The Pasadena Museum of California Art (PMCA) is proud to present the contemporary exhibition Interstitial from March 5 through Aug. 6, 2017. With new and recent free-standing sculptures by seven Los Angeles-based artists, curator John David O’Brien addresses the question: What happens to ordinary entities of domestic life when they are moved from their quotidian contexts, transformed through the art-making process, and reconfigured in the formal space of the museum? The community of object makers answers this question with works that exist in the interstitial, in the space between the memories of objects’ conventional functions and their abrupt and unexpected presences as artworks in the museum.
The seven artists: Jeff Colson, Renée Lotenero, Kristen Morgin, Joel Otterson, Rebecca Ripple, Aili Schmeltz, and Shirley Tse forge relationships with everyday objects through an eclectic merging of sculpture and craft, a colliding of found and formed pieces. The resulting object-sculptures are hybrids, assembled from or reinvented to resemble the habitually overlooked items of the everyday. By reconstructing and reimagining objects, the artists renew viewers’ attention to the significance, placement, and visual characteristics of objects, within both the exhibition and their daily lives. The artists further challenge the conventional functions of the objects by imbuing them with values not inherent to their normative usages, causing viewers to consider the way meaning is ascribed.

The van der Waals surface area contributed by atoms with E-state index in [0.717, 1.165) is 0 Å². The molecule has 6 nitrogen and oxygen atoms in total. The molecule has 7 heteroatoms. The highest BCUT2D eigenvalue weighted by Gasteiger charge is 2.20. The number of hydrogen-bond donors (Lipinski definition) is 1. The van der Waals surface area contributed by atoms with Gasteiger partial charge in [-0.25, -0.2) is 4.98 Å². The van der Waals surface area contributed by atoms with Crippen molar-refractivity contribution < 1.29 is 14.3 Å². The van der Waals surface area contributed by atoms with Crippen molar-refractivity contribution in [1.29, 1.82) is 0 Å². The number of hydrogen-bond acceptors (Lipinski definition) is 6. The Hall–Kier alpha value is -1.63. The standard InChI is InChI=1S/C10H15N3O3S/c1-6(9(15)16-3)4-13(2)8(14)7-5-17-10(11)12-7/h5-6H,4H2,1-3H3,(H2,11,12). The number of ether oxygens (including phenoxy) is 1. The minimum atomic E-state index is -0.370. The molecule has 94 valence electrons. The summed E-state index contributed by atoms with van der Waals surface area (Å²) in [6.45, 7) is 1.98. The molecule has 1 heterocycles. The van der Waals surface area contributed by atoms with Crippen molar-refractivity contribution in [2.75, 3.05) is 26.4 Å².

To encourage careful observation and underscore the uncanny sense of displacement, the gallery walls are void of text as well as artwork—a divergence from the majority of art in museums, which is hung on or positioned close to the walls. The sculptures are arranged at a distance from one another and either set away from gallery walls or suspended from the ceiling, making them available for viewing in the round from any vantage point. The suspended artworks may lead viewers to notice the unique, exposed ceiling of the PMCA, an often overlooked feature, and to conjure the architectural usage of the term interstitial, which indicates the space above the ceiling of one level but below the floor of the next.
The works also evoke their art historical roots, from still life painting’s symbolic meanings to the readymade’s use of found objects and assemblage’s combination of disparate elements, and from abstraction’s conveyance of emotion to conceptual art’s theoretical notions. Whether through Joel Otterson’s combinations of fine and decorative art materials, Kristen Morgin’s unfired clay disguised as found objects, or Jeff Colson’s masses of stacked paper that merge memory and craft, the artworks in Interstitial challenge connotation and perceived iconography through the restructuring or sculpting of and with domestic objects and their placement in new contexts.
Interstitial unravels labels and melts away standard uses and prescribed functions through a sculptural translation of the everyday into art. On view in the PMCA Main Gallery, the works encourage slow looking and contemplation of the form, structure, and aesthetic value of art as well as the objects that make up our surroundings.